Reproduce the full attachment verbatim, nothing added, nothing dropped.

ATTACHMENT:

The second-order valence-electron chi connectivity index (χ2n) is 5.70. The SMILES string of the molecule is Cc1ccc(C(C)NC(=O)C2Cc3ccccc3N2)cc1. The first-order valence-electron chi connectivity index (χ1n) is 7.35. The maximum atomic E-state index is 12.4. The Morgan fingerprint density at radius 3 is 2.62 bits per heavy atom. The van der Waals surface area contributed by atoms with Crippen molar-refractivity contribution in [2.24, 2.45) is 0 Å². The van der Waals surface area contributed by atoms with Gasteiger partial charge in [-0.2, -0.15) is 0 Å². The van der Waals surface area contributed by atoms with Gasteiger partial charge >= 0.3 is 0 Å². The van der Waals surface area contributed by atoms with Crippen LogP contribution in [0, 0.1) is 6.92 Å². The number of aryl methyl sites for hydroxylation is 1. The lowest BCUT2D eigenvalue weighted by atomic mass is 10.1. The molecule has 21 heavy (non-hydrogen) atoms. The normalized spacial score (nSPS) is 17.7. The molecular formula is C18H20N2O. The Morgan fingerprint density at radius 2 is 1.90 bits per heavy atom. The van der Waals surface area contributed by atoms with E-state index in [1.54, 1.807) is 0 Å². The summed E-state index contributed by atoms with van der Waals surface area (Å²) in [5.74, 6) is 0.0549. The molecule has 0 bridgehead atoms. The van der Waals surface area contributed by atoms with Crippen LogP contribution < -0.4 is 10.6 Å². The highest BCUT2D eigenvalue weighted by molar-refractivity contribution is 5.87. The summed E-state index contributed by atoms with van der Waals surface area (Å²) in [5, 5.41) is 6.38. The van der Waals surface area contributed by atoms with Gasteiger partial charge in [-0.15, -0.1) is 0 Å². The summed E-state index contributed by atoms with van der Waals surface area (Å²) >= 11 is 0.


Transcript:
The second-order valence-electron chi connectivity index (χ2n) is 5.70. The SMILES string of the molecule is Cc1ccc(C(C)NC(=O)C2Cc3ccccc3N2)cc1. The first-order valence-electron chi connectivity index (χ1n) is 7.35. The maximum atomic E-state index is 12.4. The Morgan fingerprint density at radius 3 is 2.62 bits per heavy atom. The van der Waals surface area contributed by atoms with Crippen molar-refractivity contribution in [2.24, 2.45) is 0 Å². The van der Waals surface area contributed by atoms with Gasteiger partial charge in [-0.2, -0.15) is 0 Å². The van der Waals surface area contributed by atoms with Gasteiger partial charge >= 0.3 is 0 Å². The van der Waals surface area contributed by atoms with Crippen LogP contribution in [0, 0.1) is 6.92 Å². The number of aryl methyl sites for hydroxylation is 1. The lowest BCUT2D eigenvalue weighted by atomic mass is 10.1. The molecule has 21 heavy (non-hydrogen) atoms. The normalized spacial score (nSPS) is 17.7. The molecular formula is C18H20N2O. The Morgan fingerprint density at radius 2 is 1.90 bits per heavy atom. The van der Waals surface area contributed by atoms with E-state index in [1.54, 1.807) is 0 Å². The summed E-state index contributed by atoms with van der Waals surface area (Å²) in [5.74, 6) is 0.0549. The molecule has 0 bridgehead atoms. The van der Waals surface area contributed by atoms with Crippen LogP contribution < -0.4 is 10.6 Å². The highest BCUT2D eigenvalue weighted by molar-refractivity contribution is 5.87. The summed E-state index contributed by atoms with van der Waals surface area (Å²) in [5, 5.41) is 6.38. The van der Waals surface area contributed by atoms with Gasteiger partial charge in [-0.15, -0.1) is 0 Å². The summed E-state index contributed by atoms with van der Waals surface area (Å²) >= 11 is 0.